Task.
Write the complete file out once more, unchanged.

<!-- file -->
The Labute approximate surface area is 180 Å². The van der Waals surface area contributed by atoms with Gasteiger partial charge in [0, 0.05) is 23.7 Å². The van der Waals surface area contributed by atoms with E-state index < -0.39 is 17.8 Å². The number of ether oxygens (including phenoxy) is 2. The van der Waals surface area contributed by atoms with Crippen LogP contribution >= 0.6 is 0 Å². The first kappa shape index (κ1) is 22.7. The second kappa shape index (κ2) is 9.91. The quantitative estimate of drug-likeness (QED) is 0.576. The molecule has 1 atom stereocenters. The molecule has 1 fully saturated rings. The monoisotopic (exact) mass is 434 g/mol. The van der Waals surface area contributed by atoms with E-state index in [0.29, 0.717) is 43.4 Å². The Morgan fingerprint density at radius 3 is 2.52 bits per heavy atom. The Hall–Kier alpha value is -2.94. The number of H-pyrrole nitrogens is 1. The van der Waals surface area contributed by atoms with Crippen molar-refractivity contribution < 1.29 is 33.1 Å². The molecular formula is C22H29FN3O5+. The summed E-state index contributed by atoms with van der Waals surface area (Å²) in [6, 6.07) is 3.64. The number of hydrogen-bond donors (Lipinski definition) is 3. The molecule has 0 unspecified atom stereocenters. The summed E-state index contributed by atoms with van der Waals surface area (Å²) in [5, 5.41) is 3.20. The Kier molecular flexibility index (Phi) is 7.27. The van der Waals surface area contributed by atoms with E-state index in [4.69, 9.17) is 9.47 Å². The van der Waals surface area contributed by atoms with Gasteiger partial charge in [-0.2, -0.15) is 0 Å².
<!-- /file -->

The Labute approximate surface area is 180 Å². The van der Waals surface area contributed by atoms with Gasteiger partial charge in [0, 0.05) is 23.7 Å². The van der Waals surface area contributed by atoms with E-state index < -0.39 is 17.8 Å². The number of ether oxygens (including phenoxy) is 2. The van der Waals surface area contributed by atoms with Crippen LogP contribution >= 0.6 is 0 Å². The first kappa shape index (κ1) is 22.7. The second kappa shape index (κ2) is 9.91. The quantitative estimate of drug-likeness (QED) is 0.576. The molecule has 1 atom stereocenters. The molecule has 1 fully saturated rings. The monoisotopic (exact) mass is 434 g/mol. The van der Waals surface area contributed by atoms with E-state index in [0.29, 0.717) is 43.4 Å². The Morgan fingerprint density at radius 3 is 2.52 bits per heavy atom. The Hall–Kier alpha value is -2.94. The number of H-pyrrole nitrogens is 1. The van der Waals surface area contributed by atoms with Crippen molar-refractivity contribution < 1.29 is 33.1 Å². The molecular formula is C22H29FN3O5+. The summed E-state index contributed by atoms with van der Waals surface area (Å²) in [6, 6.07) is 3.64. The number of hydrogen-bond donors (Lipinski definition) is 3. The molecule has 0 unspecified atom stereocenters. The summed E-state index contributed by atoms with van der Waals surface area (Å²) in [5, 5.41) is 3.20. The Kier molecular flexibility index (Phi) is 7.27. The van der Waals surface area contributed by atoms with E-state index in [4.69, 9.17) is 9.47 Å². The van der Waals surface area contributed by atoms with Gasteiger partial charge in [-0.2, -0.15) is 0 Å².